After more than half a century, America’s welfare system can boast few clear successes. Despite decades of proliferating programs, expanding goals, and ballooning budgets, the official poverty rate in the United States has stubbornly refused to break from its narrow historical range.
A new study published by the Mercatus Center at George Mason University provides a history of the welfare system, discusses various reform efforts, and proposes implementing a system of block grants to states to finance income support programs.
- True measures of poverty have declined considerably over the past five decades. This trend has been driven largely by economic growth, not by government welfare programs.
- The current welfare system is needlessly complex and paternalistic, it misaligns incentives for both administrators and participants, and it requires policymakers to make plans based on knowledge that is by nature inaccessible to them.
- Several “basic income” and “negative income tax” reforms have been proposed over the past five decades, many of which have been field tested and show varying degrees of success.
- Policymakers should learn from past welfare reform successes and replace the current patchwork of programs with block grants to states, leveraging the superior knowledge and incentives of local governments to provide a safety net that is appropriate for the needs of the individuals it serves.
THE EVOLUTION OF THE CURRENT SYSTEM
The federal government first assumed dominance in welfare spending during the Great Depression with the advent of the Aid to Dependent Children program (later renamed Aid to Families with Dependent Children, or AFDC) which largely supported single mothers who were unable to provide for their children. Spending on welfare accelerated during the 1960s with President Johnson’s Great Society reforms. Welfare reform finally came in 1995, replacing AFDC with the more work-oriented Temporary Assistance for Needy Families (TANF), which operates as block grants to states. The TANF reform’s effects on program outcomes were broadly positive. Still, the sprawling, piecemeal mess of other federal antipoverty programs went largely untouched, and it has grown significantly under the Obama administration.
The reforms of the 1990s were a tenuous step in the right direction, but the road to a better welfare system is longer still. The problems with the current US system include the following:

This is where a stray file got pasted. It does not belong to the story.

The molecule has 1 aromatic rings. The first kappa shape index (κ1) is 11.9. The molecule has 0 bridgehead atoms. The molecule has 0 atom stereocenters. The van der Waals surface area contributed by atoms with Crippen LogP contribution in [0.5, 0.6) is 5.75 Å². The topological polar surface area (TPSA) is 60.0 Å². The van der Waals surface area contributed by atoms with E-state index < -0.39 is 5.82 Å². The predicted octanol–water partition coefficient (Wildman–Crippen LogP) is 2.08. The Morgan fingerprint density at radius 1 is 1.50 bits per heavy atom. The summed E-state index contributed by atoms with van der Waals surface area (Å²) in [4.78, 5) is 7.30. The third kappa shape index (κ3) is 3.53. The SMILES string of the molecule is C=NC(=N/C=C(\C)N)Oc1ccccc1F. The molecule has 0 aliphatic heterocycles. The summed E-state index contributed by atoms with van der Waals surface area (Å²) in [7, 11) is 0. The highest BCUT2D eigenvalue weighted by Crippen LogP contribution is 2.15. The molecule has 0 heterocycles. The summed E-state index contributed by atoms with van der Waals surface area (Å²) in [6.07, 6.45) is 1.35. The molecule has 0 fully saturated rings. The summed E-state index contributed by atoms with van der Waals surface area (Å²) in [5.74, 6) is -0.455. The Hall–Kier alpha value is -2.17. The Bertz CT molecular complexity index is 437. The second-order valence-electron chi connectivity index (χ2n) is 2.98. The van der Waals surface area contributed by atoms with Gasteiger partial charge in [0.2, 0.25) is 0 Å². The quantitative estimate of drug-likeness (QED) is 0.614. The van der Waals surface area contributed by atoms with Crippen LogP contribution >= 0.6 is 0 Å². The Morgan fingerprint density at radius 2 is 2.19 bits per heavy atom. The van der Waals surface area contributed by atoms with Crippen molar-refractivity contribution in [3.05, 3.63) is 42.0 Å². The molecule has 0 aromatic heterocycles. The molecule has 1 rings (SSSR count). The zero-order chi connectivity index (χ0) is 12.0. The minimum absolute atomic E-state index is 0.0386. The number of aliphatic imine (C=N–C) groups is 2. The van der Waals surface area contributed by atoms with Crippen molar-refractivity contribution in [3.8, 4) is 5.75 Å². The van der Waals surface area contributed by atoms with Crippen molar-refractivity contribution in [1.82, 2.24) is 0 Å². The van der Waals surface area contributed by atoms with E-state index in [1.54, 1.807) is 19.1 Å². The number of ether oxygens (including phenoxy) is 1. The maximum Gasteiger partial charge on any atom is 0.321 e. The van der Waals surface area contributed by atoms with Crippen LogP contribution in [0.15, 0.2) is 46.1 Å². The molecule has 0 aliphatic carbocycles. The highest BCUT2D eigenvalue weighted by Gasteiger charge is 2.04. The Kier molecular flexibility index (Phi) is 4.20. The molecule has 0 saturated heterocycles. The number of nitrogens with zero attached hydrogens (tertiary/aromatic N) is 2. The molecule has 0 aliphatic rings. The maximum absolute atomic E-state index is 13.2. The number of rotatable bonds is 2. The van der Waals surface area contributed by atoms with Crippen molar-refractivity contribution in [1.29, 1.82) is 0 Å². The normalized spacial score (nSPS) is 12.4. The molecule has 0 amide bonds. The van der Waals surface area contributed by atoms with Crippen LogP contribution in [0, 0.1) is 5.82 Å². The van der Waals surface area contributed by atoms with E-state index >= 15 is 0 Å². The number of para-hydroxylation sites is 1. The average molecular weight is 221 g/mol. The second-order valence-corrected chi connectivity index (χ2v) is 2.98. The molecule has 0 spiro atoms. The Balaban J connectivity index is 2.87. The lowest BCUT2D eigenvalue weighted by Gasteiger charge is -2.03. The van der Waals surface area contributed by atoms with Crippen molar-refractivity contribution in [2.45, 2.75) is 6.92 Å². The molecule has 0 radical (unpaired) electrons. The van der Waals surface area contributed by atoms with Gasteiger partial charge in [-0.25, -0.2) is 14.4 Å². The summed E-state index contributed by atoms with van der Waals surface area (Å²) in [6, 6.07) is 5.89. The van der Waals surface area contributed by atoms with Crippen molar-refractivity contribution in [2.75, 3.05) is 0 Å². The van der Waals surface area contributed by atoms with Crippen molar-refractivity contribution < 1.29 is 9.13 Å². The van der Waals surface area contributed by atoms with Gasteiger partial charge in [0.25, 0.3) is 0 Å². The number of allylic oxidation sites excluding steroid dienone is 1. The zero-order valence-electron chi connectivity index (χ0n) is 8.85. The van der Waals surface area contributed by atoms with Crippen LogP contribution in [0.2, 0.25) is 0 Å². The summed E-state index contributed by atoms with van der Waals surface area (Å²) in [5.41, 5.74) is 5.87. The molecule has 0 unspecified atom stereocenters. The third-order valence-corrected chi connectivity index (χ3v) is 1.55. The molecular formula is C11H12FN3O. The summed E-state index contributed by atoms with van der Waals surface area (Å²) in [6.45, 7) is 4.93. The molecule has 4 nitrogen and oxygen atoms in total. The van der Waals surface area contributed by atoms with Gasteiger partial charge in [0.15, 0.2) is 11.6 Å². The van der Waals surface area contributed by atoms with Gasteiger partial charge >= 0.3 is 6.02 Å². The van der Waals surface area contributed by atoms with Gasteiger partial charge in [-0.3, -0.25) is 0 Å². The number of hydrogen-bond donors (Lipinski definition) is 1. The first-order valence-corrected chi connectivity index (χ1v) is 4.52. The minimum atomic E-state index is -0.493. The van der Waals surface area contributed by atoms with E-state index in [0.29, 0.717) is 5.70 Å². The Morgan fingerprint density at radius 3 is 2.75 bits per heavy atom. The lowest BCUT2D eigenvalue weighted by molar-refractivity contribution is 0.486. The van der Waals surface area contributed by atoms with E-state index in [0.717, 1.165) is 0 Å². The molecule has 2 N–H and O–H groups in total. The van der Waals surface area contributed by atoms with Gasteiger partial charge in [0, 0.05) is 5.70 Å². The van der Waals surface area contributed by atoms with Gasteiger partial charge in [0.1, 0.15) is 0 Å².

- Complexity. The system’s piecemeal nature and programmatic complexity expensively reduce the utility and welfare of the poor. Many low-income Americans only enroll in one or two of the programs for which they qualify, a problem attributable to welfare complexity.
- Misaligned bureaucratic incentives. Social planners sometimes craft programs to serve other interests before those of the poor, allowing the state to maintain power over poor recipients by placing strings on the monopoly of public assistance.
- Disincentives to work. The structure of marginal tax rates and the number of state-subsidized alternatives to gainful employment generate considerable disincentives to work that leave beneficiaries uncomfortably dependent on public programs.
- The knowledge problem. Policymakers assume that they have the proper knowledge to effectively engineer social outcomes. Unfortunately, individuals’ varied needs and means cannot be beneficially distilled into the format that central planning requires.
Income Support Proposals
Potential reforms to welfare include income support proposals such as guaranteed minimum income and negative income taxes. These proposals are theoretically attractive but contain major flaws.
- Guaranteed minimum incomes are cash transfers that would replace the byzantine maze of welfare programs with a single cash transfer to members of qualifying groups.
- Negative income taxes aim to provide a basic income through the tax code by paying impoverished people who make less than the lowest tax bracket. The earned income tax credit acts as a negative income tax for working people.
Such proposals could reaffirm the autonomy of the poor while reducing bureaucratic stress and expanding low-income families’ options. They would also better address the knowledge problem that jeopardizes contemporary welfare outcomes.
However, experiments show that income support schemes often create a disincentive to work unless they are combined with explicit work requirements. Furthermore, the purported cost savings that such reforms could yield are dubious, and these programs are vulnerable to political manipulation.
Rather than burdening the federal government with the responsibility to properly target spending, block grants could be issued directly to states, enabling them to tackle poverty themselves.
- Block granting allows the federal government to entrust a lump-sum welfare payment to each state to allocate according to certain conditions.
- Such a reform would combine the deep pockets of the federal government with the increased discretion and better knowledge of more localized government bodies.
- TANF is a federal experiment in block granting that has been a remarkable success, meeting and exceeding the expectations of supporters and detractors alike.
States can use block grants to pursue empirically proven strategies that meet the specific needs that come with the varying contexts of poverty.
- Low-income Americans who are incapable of providing for themselves could receive a single payment from their state government to fund living expenses, an improvement over the myriad confusing programs these individuals must navigate today.
- Low-income Americans who are simply experiencing temporary hardship could receive state transfers that come with the condition of work requirements that are structured to minimize or eliminate the disincentives to work.